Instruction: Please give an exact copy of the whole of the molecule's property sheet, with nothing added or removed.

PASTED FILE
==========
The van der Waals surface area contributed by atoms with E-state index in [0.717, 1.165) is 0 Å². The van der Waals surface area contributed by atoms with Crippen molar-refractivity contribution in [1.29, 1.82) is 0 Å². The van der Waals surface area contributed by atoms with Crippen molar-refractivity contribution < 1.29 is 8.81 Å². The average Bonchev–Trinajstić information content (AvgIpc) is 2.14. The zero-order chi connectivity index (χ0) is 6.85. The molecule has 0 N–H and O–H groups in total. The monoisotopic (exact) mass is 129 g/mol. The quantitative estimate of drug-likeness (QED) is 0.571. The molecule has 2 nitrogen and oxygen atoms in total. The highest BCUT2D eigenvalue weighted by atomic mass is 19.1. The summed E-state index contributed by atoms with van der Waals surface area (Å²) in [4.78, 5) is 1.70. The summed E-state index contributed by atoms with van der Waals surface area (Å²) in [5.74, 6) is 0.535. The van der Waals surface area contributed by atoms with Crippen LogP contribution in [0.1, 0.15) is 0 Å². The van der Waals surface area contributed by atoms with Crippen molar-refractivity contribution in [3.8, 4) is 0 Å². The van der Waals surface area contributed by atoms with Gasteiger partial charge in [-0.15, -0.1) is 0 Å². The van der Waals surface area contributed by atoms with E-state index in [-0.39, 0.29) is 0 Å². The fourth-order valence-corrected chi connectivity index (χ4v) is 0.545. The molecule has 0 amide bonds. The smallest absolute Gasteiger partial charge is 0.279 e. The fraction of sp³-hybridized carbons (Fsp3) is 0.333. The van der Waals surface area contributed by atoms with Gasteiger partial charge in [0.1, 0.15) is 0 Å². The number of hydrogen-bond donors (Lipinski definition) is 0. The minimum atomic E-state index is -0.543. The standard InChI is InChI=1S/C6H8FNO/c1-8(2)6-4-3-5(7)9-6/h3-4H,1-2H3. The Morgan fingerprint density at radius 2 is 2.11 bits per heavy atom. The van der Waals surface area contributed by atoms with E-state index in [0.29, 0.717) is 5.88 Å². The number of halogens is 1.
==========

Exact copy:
The van der Waals surface area contributed by atoms with E-state index in [0.717, 1.165) is 0 Å². The van der Waals surface area contributed by atoms with Crippen molar-refractivity contribution in [1.29, 1.82) is 0 Å². The van der Waals surface area contributed by atoms with Crippen molar-refractivity contribution < 1.29 is 8.81 Å². The average Bonchev–Trinajstić information content (AvgIpc) is 2.14. The zero-order chi connectivity index (χ0) is 6.85. The molecule has 0 N–H and O–H groups in total. The monoisotopic (exact) mass is 129 g/mol. The quantitative estimate of drug-likeness (QED) is 0.571. The molecule has 2 nitrogen and oxygen atoms in total. The highest BCUT2D eigenvalue weighted by atomic mass is 19.1. The summed E-state index contributed by atoms with van der Waals surface area (Å²) in [4.78, 5) is 1.70. The summed E-state index contributed by atoms with van der Waals surface area (Å²) in [5.74, 6) is 0.535. The van der Waals surface area contributed by atoms with Crippen LogP contribution in [0.1, 0.15) is 0 Å². The van der Waals surface area contributed by atoms with Crippen molar-refractivity contribution in [3.8, 4) is 0 Å². The van der Waals surface area contributed by atoms with Gasteiger partial charge in [-0.15, -0.1) is 0 Å². The van der Waals surface area contributed by atoms with E-state index in [-0.39, 0.29) is 0 Å². The fourth-order valence-corrected chi connectivity index (χ4v) is 0.545. The molecule has 0 amide bonds. The smallest absolute Gasteiger partial charge is 0.279 e. The fraction of sp³-hybridized carbons (Fsp3) is 0.333. The van der Waals surface area contributed by atoms with Gasteiger partial charge in [0.1, 0.15) is 0 Å². The number of hydrogen-bond donors (Lipinski definition) is 0. The minimum atomic E-state index is -0.543. The standard InChI is InChI=1S/C6H8FNO/c1-8(2)6-4-3-5(7)9-6/h3-4H,1-2H3. The Morgan fingerprint density at radius 2 is 2.11 bits per heavy atom. The van der Waals surface area contributed by atoms with E-state index in [0.29, 0.717) is 5.88 Å². The number of halogens is 1.